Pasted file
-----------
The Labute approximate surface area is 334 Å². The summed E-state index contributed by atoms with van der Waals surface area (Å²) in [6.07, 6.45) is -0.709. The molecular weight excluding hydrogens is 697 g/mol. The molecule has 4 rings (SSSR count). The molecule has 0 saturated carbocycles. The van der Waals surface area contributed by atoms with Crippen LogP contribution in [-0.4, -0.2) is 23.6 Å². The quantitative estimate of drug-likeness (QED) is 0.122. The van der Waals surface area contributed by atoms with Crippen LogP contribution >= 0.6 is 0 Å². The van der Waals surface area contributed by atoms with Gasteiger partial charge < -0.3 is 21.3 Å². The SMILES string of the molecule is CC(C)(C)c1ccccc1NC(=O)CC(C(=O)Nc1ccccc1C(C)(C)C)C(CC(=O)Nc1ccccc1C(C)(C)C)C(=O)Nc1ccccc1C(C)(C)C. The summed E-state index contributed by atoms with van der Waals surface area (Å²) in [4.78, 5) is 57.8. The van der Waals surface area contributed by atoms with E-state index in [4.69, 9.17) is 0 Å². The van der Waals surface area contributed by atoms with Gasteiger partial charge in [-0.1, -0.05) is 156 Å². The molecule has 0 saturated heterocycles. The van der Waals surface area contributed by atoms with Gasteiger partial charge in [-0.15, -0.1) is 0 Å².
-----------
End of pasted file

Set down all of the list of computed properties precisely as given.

The Labute approximate surface area is 334 Å². The summed E-state index contributed by atoms with van der Waals surface area (Å²) in [6.07, 6.45) is -0.709. The molecular weight excluding hydrogens is 697 g/mol. The molecule has 4 rings (SSSR count). The molecule has 0 saturated carbocycles. The van der Waals surface area contributed by atoms with Crippen LogP contribution in [-0.4, -0.2) is 23.6 Å². The quantitative estimate of drug-likeness (QED) is 0.122. The van der Waals surface area contributed by atoms with Crippen LogP contribution >= 0.6 is 0 Å². The van der Waals surface area contributed by atoms with Gasteiger partial charge < -0.3 is 21.3 Å². The SMILES string of the molecule is CC(C)(C)c1ccccc1NC(=O)CC(C(=O)Nc1ccccc1C(C)(C)C)C(CC(=O)Nc1ccccc1C(C)(C)C)C(=O)Nc1ccccc1C(C)(C)C. The summed E-state index contributed by atoms with van der Waals surface area (Å²) in [4.78, 5) is 57.8. The van der Waals surface area contributed by atoms with E-state index in [4.69, 9.17) is 0 Å². The van der Waals surface area contributed by atoms with Gasteiger partial charge in [-0.1, -0.05) is 156 Å². The molecule has 0 saturated heterocycles. The van der Waals surface area contributed by atoms with Gasteiger partial charge in [-0.15, -0.1) is 0 Å².